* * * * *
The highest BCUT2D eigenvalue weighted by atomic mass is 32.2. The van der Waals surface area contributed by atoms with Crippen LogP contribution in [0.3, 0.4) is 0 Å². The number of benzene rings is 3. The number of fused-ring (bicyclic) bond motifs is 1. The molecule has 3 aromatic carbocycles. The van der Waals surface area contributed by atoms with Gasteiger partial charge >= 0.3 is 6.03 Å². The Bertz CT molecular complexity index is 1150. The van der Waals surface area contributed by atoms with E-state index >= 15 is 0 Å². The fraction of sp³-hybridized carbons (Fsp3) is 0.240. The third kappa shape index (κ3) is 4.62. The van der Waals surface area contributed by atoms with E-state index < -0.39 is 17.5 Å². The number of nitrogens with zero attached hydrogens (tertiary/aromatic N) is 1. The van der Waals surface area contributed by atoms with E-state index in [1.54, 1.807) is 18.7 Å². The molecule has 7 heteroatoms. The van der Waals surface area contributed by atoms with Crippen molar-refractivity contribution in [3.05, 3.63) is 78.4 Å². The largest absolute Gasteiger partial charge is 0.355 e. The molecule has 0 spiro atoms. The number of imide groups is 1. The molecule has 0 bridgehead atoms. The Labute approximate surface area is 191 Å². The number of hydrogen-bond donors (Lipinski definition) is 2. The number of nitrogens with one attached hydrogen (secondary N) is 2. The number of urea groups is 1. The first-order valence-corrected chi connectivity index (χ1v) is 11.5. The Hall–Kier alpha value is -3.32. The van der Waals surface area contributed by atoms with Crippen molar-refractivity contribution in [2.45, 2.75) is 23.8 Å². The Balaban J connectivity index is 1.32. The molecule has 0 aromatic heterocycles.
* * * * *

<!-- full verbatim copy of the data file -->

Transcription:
The highest BCUT2D eigenvalue weighted by atomic mass is 32.2. The van der Waals surface area contributed by atoms with Crippen LogP contribution in [0.3, 0.4) is 0 Å². The number of benzene rings is 3. The number of fused-ring (bicyclic) bond motifs is 1. The molecule has 3 aromatic carbocycles. The van der Waals surface area contributed by atoms with Gasteiger partial charge >= 0.3 is 6.03 Å². The Bertz CT molecular complexity index is 1150. The van der Waals surface area contributed by atoms with E-state index >= 15 is 0 Å². The fraction of sp³-hybridized carbons (Fsp3) is 0.240. The third kappa shape index (κ3) is 4.62. The van der Waals surface area contributed by atoms with E-state index < -0.39 is 17.5 Å². The number of nitrogens with zero attached hydrogens (tertiary/aromatic N) is 1. The van der Waals surface area contributed by atoms with E-state index in [1.54, 1.807) is 18.7 Å². The molecule has 7 heteroatoms. The van der Waals surface area contributed by atoms with Crippen molar-refractivity contribution in [3.05, 3.63) is 78.4 Å². The largest absolute Gasteiger partial charge is 0.355 e. The molecule has 0 spiro atoms. The number of imide groups is 1. The molecule has 0 bridgehead atoms. The Labute approximate surface area is 191 Å². The number of hydrogen-bond donors (Lipinski definition) is 2. The number of nitrogens with one attached hydrogen (secondary N) is 2. The number of urea groups is 1. The first-order valence-corrected chi connectivity index (χ1v) is 11.5. The Hall–Kier alpha value is -3.32. The van der Waals surface area contributed by atoms with Crippen molar-refractivity contribution in [2.45, 2.75) is 23.8 Å². The Balaban J connectivity index is 1.32. The molecule has 0 aromatic heterocycles.